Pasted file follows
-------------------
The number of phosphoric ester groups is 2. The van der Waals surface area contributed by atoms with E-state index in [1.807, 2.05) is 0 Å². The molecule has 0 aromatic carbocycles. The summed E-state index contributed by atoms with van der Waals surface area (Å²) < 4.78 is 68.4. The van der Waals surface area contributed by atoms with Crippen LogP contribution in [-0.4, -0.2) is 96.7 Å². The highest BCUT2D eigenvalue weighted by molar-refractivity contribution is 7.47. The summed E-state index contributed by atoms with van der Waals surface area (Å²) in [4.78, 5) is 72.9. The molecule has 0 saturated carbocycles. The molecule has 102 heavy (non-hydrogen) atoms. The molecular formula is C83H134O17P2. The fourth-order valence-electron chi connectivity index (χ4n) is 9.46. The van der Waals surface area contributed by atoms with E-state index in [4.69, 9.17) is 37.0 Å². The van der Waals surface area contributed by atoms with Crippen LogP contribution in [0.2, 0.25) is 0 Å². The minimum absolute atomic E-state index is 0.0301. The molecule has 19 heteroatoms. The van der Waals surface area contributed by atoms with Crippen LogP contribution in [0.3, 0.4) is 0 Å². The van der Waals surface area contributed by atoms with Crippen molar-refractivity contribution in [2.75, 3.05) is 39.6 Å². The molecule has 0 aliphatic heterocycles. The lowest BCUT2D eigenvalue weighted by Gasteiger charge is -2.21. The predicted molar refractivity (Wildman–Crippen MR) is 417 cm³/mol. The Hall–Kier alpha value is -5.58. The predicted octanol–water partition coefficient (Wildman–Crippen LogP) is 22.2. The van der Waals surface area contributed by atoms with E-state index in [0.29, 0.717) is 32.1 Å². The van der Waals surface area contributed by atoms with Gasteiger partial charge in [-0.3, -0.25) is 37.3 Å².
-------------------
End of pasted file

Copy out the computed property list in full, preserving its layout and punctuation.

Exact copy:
The number of phosphoric ester groups is 2. The van der Waals surface area contributed by atoms with E-state index in [1.807, 2.05) is 0 Å². The molecule has 0 aromatic carbocycles. The summed E-state index contributed by atoms with van der Waals surface area (Å²) < 4.78 is 68.4. The van der Waals surface area contributed by atoms with Crippen LogP contribution in [-0.4, -0.2) is 96.7 Å². The highest BCUT2D eigenvalue weighted by molar-refractivity contribution is 7.47. The summed E-state index contributed by atoms with van der Waals surface area (Å²) in [4.78, 5) is 72.9. The molecule has 0 saturated carbocycles. The molecule has 102 heavy (non-hydrogen) atoms. The molecular formula is C83H134O17P2. The fourth-order valence-electron chi connectivity index (χ4n) is 9.46. The van der Waals surface area contributed by atoms with E-state index in [4.69, 9.17) is 37.0 Å². The van der Waals surface area contributed by atoms with Crippen LogP contribution in [0.2, 0.25) is 0 Å². The minimum absolute atomic E-state index is 0.0301. The molecule has 19 heteroatoms. The van der Waals surface area contributed by atoms with Crippen LogP contribution in [0.3, 0.4) is 0 Å². The van der Waals surface area contributed by atoms with Crippen molar-refractivity contribution in [2.75, 3.05) is 39.6 Å². The molecule has 0 aliphatic heterocycles. The lowest BCUT2D eigenvalue weighted by Gasteiger charge is -2.21. The predicted molar refractivity (Wildman–Crippen MR) is 417 cm³/mol. The Hall–Kier alpha value is -5.58. The predicted octanol–water partition coefficient (Wildman–Crippen LogP) is 22.2. The van der Waals surface area contributed by atoms with E-state index in [0.29, 0.717) is 32.1 Å². The van der Waals surface area contributed by atoms with Gasteiger partial charge in [-0.3, -0.25) is 37.3 Å².